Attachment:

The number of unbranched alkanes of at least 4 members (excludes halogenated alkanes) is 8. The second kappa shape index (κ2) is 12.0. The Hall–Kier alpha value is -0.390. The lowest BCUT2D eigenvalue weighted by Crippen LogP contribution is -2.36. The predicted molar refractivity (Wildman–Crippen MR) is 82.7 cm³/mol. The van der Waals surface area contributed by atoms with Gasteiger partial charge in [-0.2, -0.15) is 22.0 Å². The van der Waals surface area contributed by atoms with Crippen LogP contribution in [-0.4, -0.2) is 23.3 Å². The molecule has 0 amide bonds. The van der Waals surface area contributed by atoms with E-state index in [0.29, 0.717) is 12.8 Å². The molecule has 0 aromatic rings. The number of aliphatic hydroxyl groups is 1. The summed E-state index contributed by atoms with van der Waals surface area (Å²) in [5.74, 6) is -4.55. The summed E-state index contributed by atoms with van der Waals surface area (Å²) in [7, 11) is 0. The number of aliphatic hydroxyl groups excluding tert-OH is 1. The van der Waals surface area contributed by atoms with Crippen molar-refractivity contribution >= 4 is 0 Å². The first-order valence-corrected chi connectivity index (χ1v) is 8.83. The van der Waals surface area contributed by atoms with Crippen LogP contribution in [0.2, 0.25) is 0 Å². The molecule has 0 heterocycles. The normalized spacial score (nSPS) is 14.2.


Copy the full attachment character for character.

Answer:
The number of unbranched alkanes of at least 4 members (excludes halogenated alkanes) is 8. The second kappa shape index (κ2) is 12.0. The Hall–Kier alpha value is -0.390. The lowest BCUT2D eigenvalue weighted by Crippen LogP contribution is -2.36. The predicted molar refractivity (Wildman–Crippen MR) is 82.7 cm³/mol. The van der Waals surface area contributed by atoms with Gasteiger partial charge in [-0.2, -0.15) is 22.0 Å². The van der Waals surface area contributed by atoms with Crippen LogP contribution in [-0.4, -0.2) is 23.3 Å². The molecule has 0 amide bonds. The van der Waals surface area contributed by atoms with E-state index in [0.29, 0.717) is 12.8 Å². The molecule has 0 aromatic rings. The number of aliphatic hydroxyl groups is 1. The summed E-state index contributed by atoms with van der Waals surface area (Å²) in [5.74, 6) is -4.55. The summed E-state index contributed by atoms with van der Waals surface area (Å²) in [7, 11) is 0. The number of aliphatic hydroxyl groups excluding tert-OH is 1. The van der Waals surface area contributed by atoms with Crippen molar-refractivity contribution >= 4 is 0 Å². The first-order valence-corrected chi connectivity index (χ1v) is 8.83. The van der Waals surface area contributed by atoms with Crippen LogP contribution in [0.2, 0.25) is 0 Å². The molecule has 0 heterocycles. The normalized spacial score (nSPS) is 14.2.